In the United States, can the distribution of congressional representatives be adjusted in response to dramatic population shifts?
In the United States, elections are run by state governments. Each state is allotted a certain number of congressional representatives based on its population. The population of each state is determined by the census taken once every 10 years. The number of congressional representatives a state has both determines the number of representatives that state holds in the US House of Representatives and the number of electors allotted to each state in the Electoral College.
As an example, the State of New York had a population of 19,378,102 in the 2010 census. The Census Bureau allotted the State of New York 27 seats in the House of Representatives. With 2 seats in the Senate, the State of New York has 29 total electors in the 2020 Electoral College.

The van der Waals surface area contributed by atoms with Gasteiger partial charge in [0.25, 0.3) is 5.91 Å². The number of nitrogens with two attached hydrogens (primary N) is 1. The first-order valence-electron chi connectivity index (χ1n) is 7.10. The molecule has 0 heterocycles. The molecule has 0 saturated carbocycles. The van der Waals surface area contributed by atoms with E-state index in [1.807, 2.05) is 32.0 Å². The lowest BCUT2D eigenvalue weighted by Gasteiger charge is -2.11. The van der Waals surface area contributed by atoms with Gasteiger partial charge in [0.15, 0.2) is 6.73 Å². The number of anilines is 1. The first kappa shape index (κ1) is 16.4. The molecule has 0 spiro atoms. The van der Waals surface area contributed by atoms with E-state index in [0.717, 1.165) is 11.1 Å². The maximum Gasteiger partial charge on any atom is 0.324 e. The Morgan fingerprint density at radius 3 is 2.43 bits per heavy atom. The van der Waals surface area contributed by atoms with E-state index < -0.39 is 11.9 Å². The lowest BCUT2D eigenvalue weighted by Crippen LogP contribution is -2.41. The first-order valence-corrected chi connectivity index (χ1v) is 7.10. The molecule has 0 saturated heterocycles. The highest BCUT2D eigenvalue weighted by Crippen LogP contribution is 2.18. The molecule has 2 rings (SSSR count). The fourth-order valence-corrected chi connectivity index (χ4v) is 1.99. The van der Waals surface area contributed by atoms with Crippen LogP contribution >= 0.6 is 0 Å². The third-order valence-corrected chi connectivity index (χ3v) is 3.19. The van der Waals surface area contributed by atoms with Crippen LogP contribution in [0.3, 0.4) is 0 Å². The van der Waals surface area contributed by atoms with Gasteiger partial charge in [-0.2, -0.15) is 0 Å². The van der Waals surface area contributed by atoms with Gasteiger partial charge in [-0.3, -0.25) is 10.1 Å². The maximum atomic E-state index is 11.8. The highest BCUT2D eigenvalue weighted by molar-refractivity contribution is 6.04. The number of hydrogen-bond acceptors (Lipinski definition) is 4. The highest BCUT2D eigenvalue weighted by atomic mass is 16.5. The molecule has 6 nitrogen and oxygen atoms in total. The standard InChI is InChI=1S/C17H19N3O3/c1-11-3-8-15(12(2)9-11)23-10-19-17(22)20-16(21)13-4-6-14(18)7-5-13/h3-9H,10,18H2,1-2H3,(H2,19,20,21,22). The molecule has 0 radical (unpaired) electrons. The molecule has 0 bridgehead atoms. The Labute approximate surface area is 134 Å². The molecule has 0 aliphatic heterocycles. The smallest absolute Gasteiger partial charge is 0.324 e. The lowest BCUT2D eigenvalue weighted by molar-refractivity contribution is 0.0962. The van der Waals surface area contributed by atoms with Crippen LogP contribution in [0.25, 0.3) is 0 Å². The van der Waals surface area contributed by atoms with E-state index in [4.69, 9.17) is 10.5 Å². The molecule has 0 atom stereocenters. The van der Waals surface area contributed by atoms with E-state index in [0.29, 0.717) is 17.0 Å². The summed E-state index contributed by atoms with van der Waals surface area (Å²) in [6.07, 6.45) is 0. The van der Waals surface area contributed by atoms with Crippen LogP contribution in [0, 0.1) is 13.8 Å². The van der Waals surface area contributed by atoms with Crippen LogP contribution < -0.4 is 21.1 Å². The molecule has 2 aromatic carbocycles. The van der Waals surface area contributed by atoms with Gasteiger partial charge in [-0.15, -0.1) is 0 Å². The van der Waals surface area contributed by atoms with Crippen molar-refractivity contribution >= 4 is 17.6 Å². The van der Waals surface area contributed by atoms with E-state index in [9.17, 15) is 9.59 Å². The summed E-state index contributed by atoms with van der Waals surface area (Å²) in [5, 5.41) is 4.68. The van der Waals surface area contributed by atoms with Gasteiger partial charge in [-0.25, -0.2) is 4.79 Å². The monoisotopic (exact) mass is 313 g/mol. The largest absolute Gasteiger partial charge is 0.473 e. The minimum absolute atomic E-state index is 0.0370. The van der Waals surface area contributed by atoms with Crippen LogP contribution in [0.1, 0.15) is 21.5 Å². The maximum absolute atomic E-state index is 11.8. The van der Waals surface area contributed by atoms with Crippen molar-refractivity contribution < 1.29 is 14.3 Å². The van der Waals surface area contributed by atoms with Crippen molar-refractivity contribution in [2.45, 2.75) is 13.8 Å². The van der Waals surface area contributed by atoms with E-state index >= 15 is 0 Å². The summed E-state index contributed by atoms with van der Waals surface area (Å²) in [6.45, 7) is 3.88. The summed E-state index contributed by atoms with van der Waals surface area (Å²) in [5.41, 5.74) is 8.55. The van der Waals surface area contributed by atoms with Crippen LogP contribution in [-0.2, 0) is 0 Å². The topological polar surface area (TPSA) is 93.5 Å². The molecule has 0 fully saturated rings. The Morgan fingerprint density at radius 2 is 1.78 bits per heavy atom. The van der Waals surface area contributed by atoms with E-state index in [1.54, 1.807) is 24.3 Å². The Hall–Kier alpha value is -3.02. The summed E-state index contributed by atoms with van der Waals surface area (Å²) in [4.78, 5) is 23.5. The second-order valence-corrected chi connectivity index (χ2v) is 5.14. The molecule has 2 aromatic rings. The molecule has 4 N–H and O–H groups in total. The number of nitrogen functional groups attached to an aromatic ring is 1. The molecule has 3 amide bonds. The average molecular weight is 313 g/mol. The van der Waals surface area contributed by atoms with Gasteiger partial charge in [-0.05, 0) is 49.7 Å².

Now suppose that after the census was taken, a dramatic event happened that significantly and permanently shifted the population distribution among the States. I provide some examples below:
- A Nuclear Power plant explodes making a big city uninhabitable.
- Immigration law changes leading to a dramatic influx of new immigrants to coastal or border states like Washington, California, Texas, or New Mexico.
- A natural disaster like The Big One kills millions of residents.
If an event like one of these occurred, the true population of each state would no longer resemble the estimated population of each state from the Census. One might suspect that there would be calls to adjust population estimates in response to the disaster.
Has something like this happened before? Are there laws in place that would allow adjustments to population estimates in-between the 10-year censuses? If so, at what point of the election cycle would those adjustments be made?